The insertion of the prosthetic stem into the canal and cement should be a slow process so as to allow the cement in the distal end of the canal to move upward by exerting a minimum amount of pressure of less than 15 lbs/sq. inch and so the cement continues to polymerize with minimum penetration into intertrabecular spaces and with minimum surface area exposure of the cement to saline. Without a closed system of pressurization, the insertion of the prosthetic stem into the cement in the canal is done rapidly which creates a pressure of 18-20 lbs/sq inch and so the cement is driven upward toward the proximal end of the femur but is also driven laterally into the medullary spaces thereby increasing the surface area of the cement to saline at an earlier stage or less polymerized stage of the cement.
The pressures stated herein are average range of pressures which the surgeon might choose, the pressures are for the commonly used cements, namely, Howmedica's Surgical Simplex P and Zimmer's L.V.C. (low viscosity cement) for patients with systolic blood pressures of 120 mm to 150 mm of mercury. The pressures would be different for other cements; and would be different if the ratio of monomer (liquid) and polymer (powder) were to be changed.
The bleeding into the femoral canal will be stopped with 15 lbs/sq. inch if the patient's systolic blood pressure is 150 mm of mercury or stopped with 12 lbs/sq. inch if the systolic pressure is 120 mm of mercury.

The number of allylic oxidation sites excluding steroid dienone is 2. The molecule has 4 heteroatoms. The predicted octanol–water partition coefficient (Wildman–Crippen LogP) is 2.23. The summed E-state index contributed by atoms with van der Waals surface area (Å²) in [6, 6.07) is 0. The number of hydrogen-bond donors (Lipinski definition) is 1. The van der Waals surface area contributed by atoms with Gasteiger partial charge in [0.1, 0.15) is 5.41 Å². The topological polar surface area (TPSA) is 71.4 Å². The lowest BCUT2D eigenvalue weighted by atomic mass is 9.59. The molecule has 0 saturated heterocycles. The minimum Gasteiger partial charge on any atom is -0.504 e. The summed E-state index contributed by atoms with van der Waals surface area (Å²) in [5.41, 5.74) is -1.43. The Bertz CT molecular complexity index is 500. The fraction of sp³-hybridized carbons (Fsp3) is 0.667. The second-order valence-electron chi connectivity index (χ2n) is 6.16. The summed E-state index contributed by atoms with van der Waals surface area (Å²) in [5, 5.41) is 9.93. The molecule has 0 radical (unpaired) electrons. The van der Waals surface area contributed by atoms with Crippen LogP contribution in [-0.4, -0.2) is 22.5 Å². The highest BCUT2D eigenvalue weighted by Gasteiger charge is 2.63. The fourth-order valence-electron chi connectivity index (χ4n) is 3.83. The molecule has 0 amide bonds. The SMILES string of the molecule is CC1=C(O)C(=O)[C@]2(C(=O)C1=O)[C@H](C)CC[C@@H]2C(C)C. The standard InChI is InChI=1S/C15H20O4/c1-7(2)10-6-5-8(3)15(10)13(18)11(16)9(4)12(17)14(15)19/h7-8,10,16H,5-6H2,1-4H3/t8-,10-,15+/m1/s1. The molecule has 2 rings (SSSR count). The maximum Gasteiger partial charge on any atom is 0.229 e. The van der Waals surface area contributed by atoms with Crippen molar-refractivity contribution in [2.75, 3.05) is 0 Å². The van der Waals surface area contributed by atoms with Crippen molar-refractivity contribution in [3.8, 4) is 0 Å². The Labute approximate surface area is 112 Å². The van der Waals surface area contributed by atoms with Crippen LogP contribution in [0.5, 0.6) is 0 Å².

When the definitive prosthetic stem with the closed system of pressuring apparatus is secured to the femur, additional cement is injected to completely fill the proximal femoral canal with a pressure of approximately 12 to 15 lbs./sq. inch which will produce hemostasis of blood for the entire cement cavity, eliminate air from the cemented area but without deep penetration of the cement into the medullary spaces. One may then delay further pressurization and allow more advanced polymerization of the cement for about one minute, then pressurize to 23 or 24 lbs./sq. inch; thereby filling the medullary spaces with a high grade of cement with minimum mixing with saline. At still approximately one minute later pressurize to 35-37 lbs./sq. inch and immediately close the inlet valve. The clearing of the cement from the inlet stem will raise the pressure 5 to 8 lbs./sq. inch with a resultant final pressure of 40-43 lbs./sq. inch.